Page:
High levels of opioid prescribing in the United States has resulted in an alarming trend in opioid-related harms. The objective of Trial 2 of the Application of Economics & Social psychology to improve Opioid Prescribing Safety (AESOPS-2) is to dampen the intensity and frequency of opioid prescribing in accordance with the Centers for Disease Control and Prevention recommendation to “go low and slow”. We aim to accomplish this by notifying clinicians of harmful patient outcomes, which we expect to increase the mental availability of risks associated with opioid use.
The trial is multi-site. Random assignment determines if prescribers to persons who suffer an opioid overdose (fatal or nonfatal) learn of this event (intervention) or practice usual care (control). Clinicians in the intervention group receive a letter notifying them of their patient’s overdose. The primary outcome is the change in clinician weekly milligram morphine equivalent (MME) prescribed in a 6-month period before and after receiving the letter. Additional outcomes are the change in the proportion of patients prescribed at least 50 daily MME and in the proportion of patients referred to medication assisted treatment. Group differences in these outcomes will be compared using an intent-to-treat difference-in-differences framework with a mixed-effects regression model to estimate clinician MME.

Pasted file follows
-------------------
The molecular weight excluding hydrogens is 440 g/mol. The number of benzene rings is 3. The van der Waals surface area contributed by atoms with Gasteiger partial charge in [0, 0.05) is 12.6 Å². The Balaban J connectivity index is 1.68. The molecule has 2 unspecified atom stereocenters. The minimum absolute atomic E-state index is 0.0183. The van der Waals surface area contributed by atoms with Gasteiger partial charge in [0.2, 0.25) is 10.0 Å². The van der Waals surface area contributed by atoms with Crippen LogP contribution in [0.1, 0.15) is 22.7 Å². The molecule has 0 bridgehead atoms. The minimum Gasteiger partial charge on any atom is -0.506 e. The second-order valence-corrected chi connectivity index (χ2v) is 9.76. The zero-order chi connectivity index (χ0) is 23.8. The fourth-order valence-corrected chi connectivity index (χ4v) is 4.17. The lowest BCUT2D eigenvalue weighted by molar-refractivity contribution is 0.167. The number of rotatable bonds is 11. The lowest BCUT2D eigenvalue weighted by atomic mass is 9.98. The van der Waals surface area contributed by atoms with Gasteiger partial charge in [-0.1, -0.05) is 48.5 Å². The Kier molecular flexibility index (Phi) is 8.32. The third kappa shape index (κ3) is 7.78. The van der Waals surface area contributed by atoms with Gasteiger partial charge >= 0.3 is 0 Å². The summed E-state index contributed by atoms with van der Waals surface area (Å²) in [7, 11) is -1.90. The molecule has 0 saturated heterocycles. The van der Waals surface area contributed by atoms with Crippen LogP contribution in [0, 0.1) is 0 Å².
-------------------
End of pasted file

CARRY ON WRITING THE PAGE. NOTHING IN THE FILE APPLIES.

The AESOPS-2 trial will provide new knowledge about whether increasing prescribers’ awareness of patients’ opioid-related overdoses leads to a reduction in opioid prescribing. Additionally, this trial may better inform how to reduce opioid use disorder and opioid overdoses by lowering population exposure to these drugs.
The full study is available in Contemporary Clinical Trials.